[3 April 2006]
I think I say this every season, but this was the season I feel like we really hit our stride and all the seasons before this were dumb.
—Trey Parker, commentary, “Cancelled”
Consistency has never been South Park‘s strong suit. Often produced on a piecemeal basis, the show uses a streamlined computerized process. This enables Trey Parker and Matt Stone to riff on current events, for instance, in “Christmas in Canada,” the last episode of the seventh season. It has the boys journeying to Canada in order to reclaim Kyle’s adopted brother Ike from his biological Canadian parents, seeking permission from the Prime Minister.
I distinctly remember watching this episode as it originally aired during the third week of December, 2003—the big news of the week was the capture of Saddam Hussein, and pictures of him emerging from his spider hole, haggard and unkempt, were everywhere. Well, the Canadian Prime Minister turned out to be Hussein himself, grizzled and still crazy.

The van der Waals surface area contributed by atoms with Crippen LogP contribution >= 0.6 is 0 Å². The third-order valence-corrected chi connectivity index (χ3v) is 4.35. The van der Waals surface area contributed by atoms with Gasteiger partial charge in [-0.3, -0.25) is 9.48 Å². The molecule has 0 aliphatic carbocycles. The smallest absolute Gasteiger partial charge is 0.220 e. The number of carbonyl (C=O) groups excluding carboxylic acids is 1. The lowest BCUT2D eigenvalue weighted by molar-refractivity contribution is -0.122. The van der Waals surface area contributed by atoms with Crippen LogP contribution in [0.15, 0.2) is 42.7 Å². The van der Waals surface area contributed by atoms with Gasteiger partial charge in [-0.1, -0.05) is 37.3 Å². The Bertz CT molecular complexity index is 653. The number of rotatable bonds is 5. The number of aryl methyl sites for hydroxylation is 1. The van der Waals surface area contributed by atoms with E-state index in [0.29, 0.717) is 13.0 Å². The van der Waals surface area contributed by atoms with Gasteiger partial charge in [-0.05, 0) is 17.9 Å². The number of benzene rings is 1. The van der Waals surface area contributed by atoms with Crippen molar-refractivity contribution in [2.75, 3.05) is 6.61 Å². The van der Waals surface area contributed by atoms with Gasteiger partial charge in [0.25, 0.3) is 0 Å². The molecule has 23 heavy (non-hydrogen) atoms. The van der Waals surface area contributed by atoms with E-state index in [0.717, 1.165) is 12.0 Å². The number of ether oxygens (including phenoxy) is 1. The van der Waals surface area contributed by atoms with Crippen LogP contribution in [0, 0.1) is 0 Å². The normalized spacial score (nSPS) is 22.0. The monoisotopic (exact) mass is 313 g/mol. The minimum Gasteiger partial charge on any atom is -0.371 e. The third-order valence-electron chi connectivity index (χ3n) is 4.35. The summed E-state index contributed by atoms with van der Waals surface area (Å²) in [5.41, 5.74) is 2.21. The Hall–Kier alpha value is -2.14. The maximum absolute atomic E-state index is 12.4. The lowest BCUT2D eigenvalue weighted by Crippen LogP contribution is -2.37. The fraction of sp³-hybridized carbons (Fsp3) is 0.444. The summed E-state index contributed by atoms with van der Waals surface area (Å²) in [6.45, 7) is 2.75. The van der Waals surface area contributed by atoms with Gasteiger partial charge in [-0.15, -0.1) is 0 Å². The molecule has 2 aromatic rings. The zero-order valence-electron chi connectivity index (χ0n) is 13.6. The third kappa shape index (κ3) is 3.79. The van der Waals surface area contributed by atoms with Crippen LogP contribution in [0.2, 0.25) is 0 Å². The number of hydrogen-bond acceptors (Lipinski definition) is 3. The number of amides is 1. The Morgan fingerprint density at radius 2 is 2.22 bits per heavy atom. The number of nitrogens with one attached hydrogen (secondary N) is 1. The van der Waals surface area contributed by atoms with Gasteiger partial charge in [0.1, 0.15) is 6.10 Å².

But I also remember feeling it was a rather poor episode, 22 minutes of lukewarm comedy built on one really good joke. As Parker and Stone recall for the Seventh Season DVD commentary, they conceived “Christmas in Canada” long before it aired, only adding Hussein at the last moment. In fact, as their brief commentary tracks reveal, the episodes created over a week or less are the most consistently funny, whereas the episodes developed with more lead time usually fall flat. The best part of “Christmas in Canada” was concocted at the last moment. It appears that Parker and Stone thrive under a kind of time pressure that almost resembles improvisation.